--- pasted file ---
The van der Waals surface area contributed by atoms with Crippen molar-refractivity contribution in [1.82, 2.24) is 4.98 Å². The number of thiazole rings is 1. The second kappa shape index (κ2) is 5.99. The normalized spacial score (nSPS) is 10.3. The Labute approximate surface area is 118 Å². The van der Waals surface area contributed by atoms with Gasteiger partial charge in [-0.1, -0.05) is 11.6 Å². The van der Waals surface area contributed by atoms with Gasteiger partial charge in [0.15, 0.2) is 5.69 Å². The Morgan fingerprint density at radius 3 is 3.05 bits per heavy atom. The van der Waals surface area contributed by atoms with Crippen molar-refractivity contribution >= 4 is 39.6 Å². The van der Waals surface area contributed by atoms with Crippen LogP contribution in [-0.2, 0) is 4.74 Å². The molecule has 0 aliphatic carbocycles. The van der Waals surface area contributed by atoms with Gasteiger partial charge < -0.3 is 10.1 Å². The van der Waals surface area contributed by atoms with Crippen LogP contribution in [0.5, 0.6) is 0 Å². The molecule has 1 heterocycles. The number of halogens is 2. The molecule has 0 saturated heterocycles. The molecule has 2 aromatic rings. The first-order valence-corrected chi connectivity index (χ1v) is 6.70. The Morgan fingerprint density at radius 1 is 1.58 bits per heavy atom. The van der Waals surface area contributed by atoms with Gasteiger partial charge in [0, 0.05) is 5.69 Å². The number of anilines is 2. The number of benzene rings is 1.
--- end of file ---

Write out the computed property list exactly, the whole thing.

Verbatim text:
The van der Waals surface area contributed by atoms with Crippen molar-refractivity contribution in [1.82, 2.24) is 4.98 Å². The number of thiazole rings is 1. The second kappa shape index (κ2) is 5.99. The normalized spacial score (nSPS) is 10.3. The Labute approximate surface area is 118 Å². The van der Waals surface area contributed by atoms with Gasteiger partial charge in [-0.1, -0.05) is 11.6 Å². The van der Waals surface area contributed by atoms with Gasteiger partial charge in [0.15, 0.2) is 5.69 Å². The Morgan fingerprint density at radius 3 is 3.05 bits per heavy atom. The van der Waals surface area contributed by atoms with Crippen molar-refractivity contribution >= 4 is 39.6 Å². The van der Waals surface area contributed by atoms with Crippen LogP contribution in [-0.2, 0) is 4.74 Å². The molecule has 0 aliphatic carbocycles. The van der Waals surface area contributed by atoms with Gasteiger partial charge < -0.3 is 10.1 Å². The van der Waals surface area contributed by atoms with Crippen LogP contribution in [0.5, 0.6) is 0 Å². The molecule has 1 heterocycles. The number of halogens is 2. The molecule has 0 saturated heterocycles. The molecule has 2 aromatic rings. The first-order valence-corrected chi connectivity index (χ1v) is 6.70. The Morgan fingerprint density at radius 1 is 1.58 bits per heavy atom. The van der Waals surface area contributed by atoms with Gasteiger partial charge in [0, 0.05) is 5.69 Å². The number of anilines is 2. The number of benzene rings is 1.